Picking up several years after “Shrek Forever After.” The children are in high school, the swamp has been developed into a modern-looking suburban neighborhood, Fiona has gotten into local politics and Shrek has begrudgingly settled into his new life as a stay-at-home father. However, when he discovers that his children’s school lacks a proper sexual education program, he steps in to do what ogres do best: preventing teenage pregnancies and STIs. Donkey is the lunch lady. Dragon is the school bus. 10 million tons of diarrhea. One gay son. The critics will be flocking in from Ogre the hills and far, far away to give this film the all-star score it so rightfully deserves.    

The Domino Effect

With “The Domino Effect,” we take a room full of grown-a— adults and force them to do stupid s— with dominos for cash prizes and discount bin vacations. The details aren’t important, what’s important is the random celebrity cracking the stale, scripted jokes hosting it. We could get Jack Black or Keegan-Michael Key, or honestly, anybody from the cast of “The Mario Movie.” Do they need to have a passion for dominos? No, of course not! Although, if we get Chris Pratt, he’ll probably claim to have spent hours as a kid lining them up and stomping them down.   

Rat-Hat Roonie: The Movie 

The crowning jewel of this year’s independent movie scene, “Rat-Hat Roonie: The Movie” will build upon decades of barrier-breaking in the “Rat-Hat” genre of filmmaking to give audiences a visual spectacular that can’t be beat. An underdog story for the ages, Ron D’Angelo is a chronic underachiever with a hopeless ambition of one day playing baseball for the Boston Red Sox. All of this changes when he meets Roonie, a tiny rat with a big heart who sits under Ron’s hat and gives him unlimited power. But when a great evil arises to threaten reality as we know it, Ron finds out the hard way that once you go rat, there’s no going back.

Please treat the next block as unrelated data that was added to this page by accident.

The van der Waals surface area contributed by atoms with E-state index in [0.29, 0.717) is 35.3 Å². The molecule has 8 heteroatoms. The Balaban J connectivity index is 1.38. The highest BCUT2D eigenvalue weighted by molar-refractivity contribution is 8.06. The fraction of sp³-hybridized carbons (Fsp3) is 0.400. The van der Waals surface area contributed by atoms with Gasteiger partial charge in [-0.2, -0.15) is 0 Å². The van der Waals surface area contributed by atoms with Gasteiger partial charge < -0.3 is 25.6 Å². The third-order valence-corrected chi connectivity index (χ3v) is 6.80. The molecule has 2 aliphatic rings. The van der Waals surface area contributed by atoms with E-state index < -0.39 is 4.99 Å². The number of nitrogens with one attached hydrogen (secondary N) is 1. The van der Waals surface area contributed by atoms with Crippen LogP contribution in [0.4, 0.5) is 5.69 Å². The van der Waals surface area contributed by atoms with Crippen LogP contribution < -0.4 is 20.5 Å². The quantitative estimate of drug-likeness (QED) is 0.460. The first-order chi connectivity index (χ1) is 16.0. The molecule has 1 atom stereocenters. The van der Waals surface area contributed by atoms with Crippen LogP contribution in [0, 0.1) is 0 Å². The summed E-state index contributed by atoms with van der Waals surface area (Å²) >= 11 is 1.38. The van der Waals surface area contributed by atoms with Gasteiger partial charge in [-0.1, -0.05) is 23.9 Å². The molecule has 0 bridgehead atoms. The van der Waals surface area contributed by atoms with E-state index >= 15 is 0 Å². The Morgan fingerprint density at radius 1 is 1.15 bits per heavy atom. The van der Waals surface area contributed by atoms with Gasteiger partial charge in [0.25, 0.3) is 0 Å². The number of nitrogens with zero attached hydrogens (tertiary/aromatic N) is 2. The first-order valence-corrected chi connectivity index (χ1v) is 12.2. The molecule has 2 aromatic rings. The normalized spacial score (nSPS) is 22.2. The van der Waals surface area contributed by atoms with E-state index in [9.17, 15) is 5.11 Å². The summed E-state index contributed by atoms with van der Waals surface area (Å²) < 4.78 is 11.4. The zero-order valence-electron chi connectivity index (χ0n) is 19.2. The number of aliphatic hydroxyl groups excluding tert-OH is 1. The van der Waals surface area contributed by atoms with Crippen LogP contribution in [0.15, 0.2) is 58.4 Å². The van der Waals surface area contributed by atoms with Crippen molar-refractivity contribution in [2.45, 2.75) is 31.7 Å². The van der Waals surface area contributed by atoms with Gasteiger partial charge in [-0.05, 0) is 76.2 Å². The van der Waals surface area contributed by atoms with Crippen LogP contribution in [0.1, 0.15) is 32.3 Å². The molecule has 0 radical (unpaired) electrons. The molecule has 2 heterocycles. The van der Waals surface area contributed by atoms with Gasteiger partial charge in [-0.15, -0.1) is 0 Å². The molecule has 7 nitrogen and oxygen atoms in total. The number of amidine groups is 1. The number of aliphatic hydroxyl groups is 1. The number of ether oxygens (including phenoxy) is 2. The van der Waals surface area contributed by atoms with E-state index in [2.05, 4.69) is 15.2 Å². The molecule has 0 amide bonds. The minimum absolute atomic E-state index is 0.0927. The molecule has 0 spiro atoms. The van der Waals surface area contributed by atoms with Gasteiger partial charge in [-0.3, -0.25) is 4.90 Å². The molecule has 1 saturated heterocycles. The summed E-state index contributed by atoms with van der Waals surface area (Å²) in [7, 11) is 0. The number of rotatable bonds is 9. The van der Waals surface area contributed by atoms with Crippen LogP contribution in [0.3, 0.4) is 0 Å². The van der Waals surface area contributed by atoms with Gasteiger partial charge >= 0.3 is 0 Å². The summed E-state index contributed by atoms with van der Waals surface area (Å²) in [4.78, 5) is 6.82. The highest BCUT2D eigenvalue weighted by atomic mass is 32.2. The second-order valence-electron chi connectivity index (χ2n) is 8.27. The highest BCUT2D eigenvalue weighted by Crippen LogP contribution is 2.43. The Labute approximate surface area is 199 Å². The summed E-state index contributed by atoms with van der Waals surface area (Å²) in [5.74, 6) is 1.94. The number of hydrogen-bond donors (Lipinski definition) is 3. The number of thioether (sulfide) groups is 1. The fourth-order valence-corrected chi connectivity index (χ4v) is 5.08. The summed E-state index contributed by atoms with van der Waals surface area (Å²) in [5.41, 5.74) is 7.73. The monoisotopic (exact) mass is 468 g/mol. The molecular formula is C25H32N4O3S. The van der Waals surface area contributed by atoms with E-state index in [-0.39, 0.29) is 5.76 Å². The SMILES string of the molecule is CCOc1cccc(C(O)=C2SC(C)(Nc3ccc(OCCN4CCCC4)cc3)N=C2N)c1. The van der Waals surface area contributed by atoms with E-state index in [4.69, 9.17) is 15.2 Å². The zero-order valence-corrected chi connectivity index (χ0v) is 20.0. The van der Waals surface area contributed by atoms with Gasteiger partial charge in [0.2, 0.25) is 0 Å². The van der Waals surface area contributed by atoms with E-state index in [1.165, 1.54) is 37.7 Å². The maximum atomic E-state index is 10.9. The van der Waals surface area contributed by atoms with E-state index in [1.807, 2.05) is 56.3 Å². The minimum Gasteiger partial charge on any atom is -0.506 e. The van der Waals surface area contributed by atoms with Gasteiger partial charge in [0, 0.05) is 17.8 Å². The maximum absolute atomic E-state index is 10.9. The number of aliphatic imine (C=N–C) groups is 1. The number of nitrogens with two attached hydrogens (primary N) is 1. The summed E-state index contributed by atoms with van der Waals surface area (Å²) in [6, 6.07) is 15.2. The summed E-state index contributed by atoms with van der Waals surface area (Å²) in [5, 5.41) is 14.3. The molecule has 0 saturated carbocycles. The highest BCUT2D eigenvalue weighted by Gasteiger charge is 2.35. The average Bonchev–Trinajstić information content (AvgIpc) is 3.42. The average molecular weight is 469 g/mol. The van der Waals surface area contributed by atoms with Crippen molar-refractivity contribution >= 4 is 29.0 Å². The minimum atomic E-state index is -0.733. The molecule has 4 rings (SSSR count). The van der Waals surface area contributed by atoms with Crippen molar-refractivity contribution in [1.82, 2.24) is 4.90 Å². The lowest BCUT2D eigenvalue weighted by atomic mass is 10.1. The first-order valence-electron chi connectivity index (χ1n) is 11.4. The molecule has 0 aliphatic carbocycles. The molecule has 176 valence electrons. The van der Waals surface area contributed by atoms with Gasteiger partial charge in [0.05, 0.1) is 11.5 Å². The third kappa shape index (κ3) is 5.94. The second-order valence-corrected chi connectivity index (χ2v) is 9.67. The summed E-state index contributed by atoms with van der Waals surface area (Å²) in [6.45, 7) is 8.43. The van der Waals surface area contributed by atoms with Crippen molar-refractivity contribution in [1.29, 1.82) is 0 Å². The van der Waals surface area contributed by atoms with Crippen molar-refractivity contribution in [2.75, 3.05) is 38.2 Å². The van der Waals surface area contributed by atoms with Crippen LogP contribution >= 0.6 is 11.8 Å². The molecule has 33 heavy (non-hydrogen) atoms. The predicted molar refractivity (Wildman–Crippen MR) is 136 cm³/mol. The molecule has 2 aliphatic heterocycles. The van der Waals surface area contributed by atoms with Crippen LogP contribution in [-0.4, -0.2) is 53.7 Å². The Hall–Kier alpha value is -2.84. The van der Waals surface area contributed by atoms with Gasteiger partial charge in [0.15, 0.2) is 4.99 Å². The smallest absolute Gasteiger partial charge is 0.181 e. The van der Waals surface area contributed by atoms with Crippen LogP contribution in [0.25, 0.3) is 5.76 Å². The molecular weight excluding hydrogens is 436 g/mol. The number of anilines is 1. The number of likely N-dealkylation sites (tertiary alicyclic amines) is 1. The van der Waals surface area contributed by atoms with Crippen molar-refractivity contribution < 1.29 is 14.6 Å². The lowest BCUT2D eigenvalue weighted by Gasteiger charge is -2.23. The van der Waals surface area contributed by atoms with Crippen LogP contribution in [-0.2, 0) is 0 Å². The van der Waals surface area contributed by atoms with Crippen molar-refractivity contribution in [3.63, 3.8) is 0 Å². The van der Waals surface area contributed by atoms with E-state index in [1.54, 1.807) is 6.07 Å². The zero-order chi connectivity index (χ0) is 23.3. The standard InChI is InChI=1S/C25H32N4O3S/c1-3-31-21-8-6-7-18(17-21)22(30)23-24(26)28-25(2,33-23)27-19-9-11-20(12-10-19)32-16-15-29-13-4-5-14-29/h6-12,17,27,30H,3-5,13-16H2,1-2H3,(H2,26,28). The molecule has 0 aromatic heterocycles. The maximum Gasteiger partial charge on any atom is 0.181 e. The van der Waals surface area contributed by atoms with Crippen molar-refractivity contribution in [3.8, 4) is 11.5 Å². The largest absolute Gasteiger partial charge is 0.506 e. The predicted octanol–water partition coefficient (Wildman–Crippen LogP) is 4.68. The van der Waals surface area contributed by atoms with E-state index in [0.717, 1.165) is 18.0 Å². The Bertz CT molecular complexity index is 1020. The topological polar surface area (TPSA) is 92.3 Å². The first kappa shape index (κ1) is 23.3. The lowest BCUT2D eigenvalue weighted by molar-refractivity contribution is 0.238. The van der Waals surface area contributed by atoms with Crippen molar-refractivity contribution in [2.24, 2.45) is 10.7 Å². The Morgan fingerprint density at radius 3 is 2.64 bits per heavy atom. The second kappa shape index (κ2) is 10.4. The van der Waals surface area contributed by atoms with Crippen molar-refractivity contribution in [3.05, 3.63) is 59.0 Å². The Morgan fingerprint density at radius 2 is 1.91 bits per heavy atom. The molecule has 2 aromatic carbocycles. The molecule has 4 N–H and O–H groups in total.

When Allen the tiger and his friends grow sick and tired of the polluted, stinky air surrounding the unnamed zoo in the unspecified city that they live in, they decide to take matters into their own hands. Breaking out of their enclosures, they trade their artificial jungle for a concrete one, quickly adapting to urban life. But in order to accomplish their goal of lessening air pollution, they’ll have to do more than just adapt: they’ll have to masquerade as humans, infiltrate the auto industry and get in the good graces of one particularly greedy business mogul who likes to move it, move it. 

Well, there you have it folks, enough ideas to make an industry executive stare at you blankly and ask, “Do you have anything else?” Are any of these ideas good? No, of course, they aren’t! They’re absolutely atrocious! But if you remember, that’s not important. When it comes to ideas, it doesn’t matter whether or not they’re any good, the only thing that matters is that you had an idea to begin with. It’s not the quality of the content, but the fact that you’re continuously and relentlessly producing it that determines your value. And remember, if you’re ever in a creative bind, don’t be afraid to drop a deuce.   

About the Contributors
Joe DiPersio, Humor Editor
Bianca Oppedisano, Illustrator